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Figure 9.22 Three forms of hearths recorded by Bordes tn the Acheuhan (pen:ulhmat glacial) eve o jthe Pedt de VAze 11 cave (Dordoene). While some of the hearths are marked simply by a diffuse scatter of ashy material and burned stones (lower), others are 'marked either by clearly defined scooped depressions (upper) or by burnt areas surrounded by limestone blocks (middle). After Bordes 1971a.

Figure 9.23 Possible hearth recorded in the Denticulate Mousterian level (layer 3) of the Hauteroche rock shelter, marked by concentrations of burned-bone fragments (indicated by stippling) associated with a scatter of apparently unburned limestone fragments, occupying a scooped depression in the underlying deposits. Stone tools and flakes are marked by open circles and black dots respectively. Grid numbers indicate square metres. After Debénath 1973.

Figure 9.23 Possible hearth recorded in the Denticulate Mousterian level (layer 3) of the Hauteroche rock shelter, marked by concentrations of burned-bone fragments (indicated by stippling) associated with a scatter of apparently unburned limestone fragments, occupying a scooped depression in the underlying deposits. Stone tools and flakes are marked by open circles and black dots respectively. Grid numbers indicate square metres. After Debénath 1973.

de Lumley & Boone 1976a) and from the Mousterian levels at Fonseigner (Geneste 1985) and a number of rather poorly dated sites (La Roche Geletan, Port Pignot etc.) on the Normandy coast (Fosse et ah 1986; Michel 1990).

Examples of deliberate stone arrangements placed around the edges of hearths have again been reported from a wide range of Middle and Lower Palaeolithic sites. In the supposedly 'Mindel' levels at Terra Amata, de Lumley reported that many of the hearths on the dune areas of the site appeared to have been deliberately protected by stone settings placed selectively around their north-wTest edges to shield the fires from the prevailing winds (de Lumley 1969b; de Lumley & Boone 1976a). Similar claims have been made for 'encircled' hearths in the Acheulian levels at Pech de l'Aze II (Fig. 9.22), Lunel-Viel and Orgnac, in the Mousterian levels at Baume les Peyrards (Vaucluse), and in some of the open-air sites on the Normandy coast (de Lumley & Boone 1976a,b; Fosse et al. 1986; Michel 1990).

Two more fully documented examples of deliberate stone settings in association with hearths have been reported from late Mousterian levels in the Grotte-a-Melon (near Hauteroche, Charente) and the Grotte du Bison cave at Arcy-sur-Cure (Yonne) (Figs 9.23, 9.24). Both of these features seem remarkably similar and illustrate some of the difficulties inherent in the interpretation of these stone 'constructions'. At the Grotte-a-Melon, Debenath (1973) described two levels of stones apparently associated with a hearth deposit (Fig. 9.23): a lower level of large flat stones (20-40 cm in diameter) which he believed had formed a basal paving for the hearth and an upper level of smaller stones (less than 20 cm in diameter) which were dispersed more generally around the central hearth area. As will be seen from Fig. 9.23, the actual distribution of the stones is rather diffuse and can hardly be reconstructed into an organized pattern without some element of faith. The pattern documented at the Grotte du Bison is rather clearer (Farizy 1990a). Here there was a well defined central ashy zone (about 25 cm in diameter) which appears to be broadly encircled by a scatter of small to medium-sized stones (Fig. 9.24). Approximately half of these stones are said to show evidence of burning and were pre sumably associated in some way with the original construction of the hearth or with some activities immediately around it. Of course it could be that in both cases the original arrangement of stones around the hearths was more sharply defined, and has since been disturbed and obscured by later activities on the sites; even so, to describe either hearth as deliberately 'constructed' may perhaps be stretching the available evidence to its limits.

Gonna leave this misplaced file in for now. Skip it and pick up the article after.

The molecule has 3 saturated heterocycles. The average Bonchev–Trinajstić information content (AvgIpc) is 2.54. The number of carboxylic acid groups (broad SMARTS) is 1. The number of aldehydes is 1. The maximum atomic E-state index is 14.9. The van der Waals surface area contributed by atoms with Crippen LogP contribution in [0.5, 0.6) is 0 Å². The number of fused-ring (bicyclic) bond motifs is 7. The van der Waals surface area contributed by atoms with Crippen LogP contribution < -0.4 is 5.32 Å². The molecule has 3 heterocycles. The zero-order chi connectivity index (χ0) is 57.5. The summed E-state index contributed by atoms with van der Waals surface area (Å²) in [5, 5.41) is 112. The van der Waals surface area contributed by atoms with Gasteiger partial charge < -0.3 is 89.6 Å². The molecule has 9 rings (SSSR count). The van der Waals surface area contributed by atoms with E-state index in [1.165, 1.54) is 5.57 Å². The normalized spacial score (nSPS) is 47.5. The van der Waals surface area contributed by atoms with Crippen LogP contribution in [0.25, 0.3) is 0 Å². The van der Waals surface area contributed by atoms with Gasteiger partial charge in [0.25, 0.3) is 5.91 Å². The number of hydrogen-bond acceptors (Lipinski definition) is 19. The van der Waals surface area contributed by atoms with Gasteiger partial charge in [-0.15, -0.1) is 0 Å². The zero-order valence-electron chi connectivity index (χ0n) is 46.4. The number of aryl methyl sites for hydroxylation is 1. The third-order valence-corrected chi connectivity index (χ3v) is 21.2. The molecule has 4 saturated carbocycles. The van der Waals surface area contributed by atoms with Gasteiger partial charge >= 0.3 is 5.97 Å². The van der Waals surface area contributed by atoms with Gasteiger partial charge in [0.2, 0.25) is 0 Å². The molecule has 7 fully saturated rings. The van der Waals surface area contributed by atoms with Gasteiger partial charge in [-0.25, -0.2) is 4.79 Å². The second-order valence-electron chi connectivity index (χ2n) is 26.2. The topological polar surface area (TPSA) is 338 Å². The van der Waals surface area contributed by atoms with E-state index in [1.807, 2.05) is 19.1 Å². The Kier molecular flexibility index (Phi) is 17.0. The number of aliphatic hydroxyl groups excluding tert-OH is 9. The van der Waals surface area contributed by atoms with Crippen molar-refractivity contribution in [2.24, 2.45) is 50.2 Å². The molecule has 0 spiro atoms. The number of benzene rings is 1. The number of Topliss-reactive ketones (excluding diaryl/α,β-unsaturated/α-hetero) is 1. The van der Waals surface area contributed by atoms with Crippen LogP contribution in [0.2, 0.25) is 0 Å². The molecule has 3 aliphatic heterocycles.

Excavated hearths

Claims that hearth areas were excavated or scooped into the underlying deposits have again been made frequently for Lower and Middle Palaeolithic sites - for example for several of the hearths recorded at Terra Amata and Lunel-Viel, for at least one of the hearths at Champlost (Burgundy) and in several of the recently excavated sites on the Normandy coast (de Lumley 1969a; de Lumley & Boone 1976a; Villeneuve & Farizy 1990; Michel 1990; Fig. 9.25). Even where deliberate deepening of deposits below hearths can be clearly documented, there is always the question of whether this was a deliberate feature (presumably to provide shelter from draughts) or whether it resulted simply from repeated clearing of fuel and ashes during successive periods of use (cf. Michel 1990).

The most explicit evidence for this form of deliberately excavated hearth has been reported by Bordes from the late Rissian levels at Pech de l'Aze II (Bordes 1971a; 1972: 60-3). The hearths described by Bordes are curious; they are said to be extremely small (usually only 15-25cm in diameter), to extend for depths of around 10 cm into the underlying deposits, and usually show indications of some kind of vent or channel running from the centre of the hearth towards one side (see Fig. 9.22). Bordes claims that the material surrounding these hearths was clearly reddened by heat and the depressions were filled with blackened, ashy deposits. There seems little doubt therefore that the

Figure 9.24

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